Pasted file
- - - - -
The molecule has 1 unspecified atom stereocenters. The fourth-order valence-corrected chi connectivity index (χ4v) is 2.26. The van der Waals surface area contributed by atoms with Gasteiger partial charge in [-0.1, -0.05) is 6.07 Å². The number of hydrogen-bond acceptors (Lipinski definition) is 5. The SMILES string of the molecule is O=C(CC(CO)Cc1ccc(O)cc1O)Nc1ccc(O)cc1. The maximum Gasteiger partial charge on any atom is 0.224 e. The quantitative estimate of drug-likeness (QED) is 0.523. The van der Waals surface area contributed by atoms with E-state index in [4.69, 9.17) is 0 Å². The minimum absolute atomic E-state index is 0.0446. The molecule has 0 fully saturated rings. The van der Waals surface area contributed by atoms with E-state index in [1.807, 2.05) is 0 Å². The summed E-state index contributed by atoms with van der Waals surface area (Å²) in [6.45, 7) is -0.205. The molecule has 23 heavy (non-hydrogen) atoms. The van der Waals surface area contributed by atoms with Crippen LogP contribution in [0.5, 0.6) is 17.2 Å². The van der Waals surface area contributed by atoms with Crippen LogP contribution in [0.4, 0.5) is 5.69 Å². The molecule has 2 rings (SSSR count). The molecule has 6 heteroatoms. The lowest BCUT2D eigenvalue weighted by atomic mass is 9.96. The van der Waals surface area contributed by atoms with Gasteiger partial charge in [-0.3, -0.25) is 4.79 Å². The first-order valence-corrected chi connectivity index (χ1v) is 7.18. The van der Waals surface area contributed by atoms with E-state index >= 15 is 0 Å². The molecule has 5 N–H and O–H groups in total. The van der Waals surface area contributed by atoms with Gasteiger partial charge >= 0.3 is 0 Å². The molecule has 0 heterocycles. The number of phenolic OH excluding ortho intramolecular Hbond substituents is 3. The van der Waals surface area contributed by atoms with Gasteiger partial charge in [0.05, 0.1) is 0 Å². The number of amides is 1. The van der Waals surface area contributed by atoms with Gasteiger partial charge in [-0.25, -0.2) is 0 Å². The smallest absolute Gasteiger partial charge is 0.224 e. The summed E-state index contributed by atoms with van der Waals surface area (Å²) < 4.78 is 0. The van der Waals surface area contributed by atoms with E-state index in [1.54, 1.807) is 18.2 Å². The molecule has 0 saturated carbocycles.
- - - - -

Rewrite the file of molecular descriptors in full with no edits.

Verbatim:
The molecule has 1 unspecified atom stereocenters. The fourth-order valence-corrected chi connectivity index (χ4v) is 2.26. The van der Waals surface area contributed by atoms with Gasteiger partial charge in [-0.1, -0.05) is 6.07 Å². The number of hydrogen-bond acceptors (Lipinski definition) is 5. The SMILES string of the molecule is O=C(CC(CO)Cc1ccc(O)cc1O)Nc1ccc(O)cc1. The maximum Gasteiger partial charge on any atom is 0.224 e. The quantitative estimate of drug-likeness (QED) is 0.523. The van der Waals surface area contributed by atoms with E-state index in [4.69, 9.17) is 0 Å². The minimum absolute atomic E-state index is 0.0446. The molecule has 0 fully saturated rings. The van der Waals surface area contributed by atoms with E-state index in [1.807, 2.05) is 0 Å². The summed E-state index contributed by atoms with van der Waals surface area (Å²) in [6.45, 7) is -0.205. The molecule has 23 heavy (non-hydrogen) atoms. The van der Waals surface area contributed by atoms with Crippen LogP contribution in [0.5, 0.6) is 17.2 Å². The van der Waals surface area contributed by atoms with Crippen LogP contribution in [0.4, 0.5) is 5.69 Å². The molecule has 2 rings (SSSR count). The molecule has 6 heteroatoms. The lowest BCUT2D eigenvalue weighted by atomic mass is 9.96. The van der Waals surface area contributed by atoms with Gasteiger partial charge in [-0.3, -0.25) is 4.79 Å². The first-order valence-corrected chi connectivity index (χ1v) is 7.18. The van der Waals surface area contributed by atoms with E-state index >= 15 is 0 Å². The molecule has 5 N–H and O–H groups in total. The van der Waals surface area contributed by atoms with Gasteiger partial charge >= 0.3 is 0 Å². The molecule has 0 heterocycles. The number of phenolic OH excluding ortho intramolecular Hbond substituents is 3. The van der Waals surface area contributed by atoms with Gasteiger partial charge in [0.05, 0.1) is 0 Å². The number of amides is 1. The van der Waals surface area contributed by atoms with Gasteiger partial charge in [-0.25, -0.2) is 0 Å². The smallest absolute Gasteiger partial charge is 0.224 e. The summed E-state index contributed by atoms with van der Waals surface area (Å²) < 4.78 is 0. The van der Waals surface area contributed by atoms with E-state index in [1.54, 1.807) is 18.2 Å². The molecule has 0 saturated carbocycles.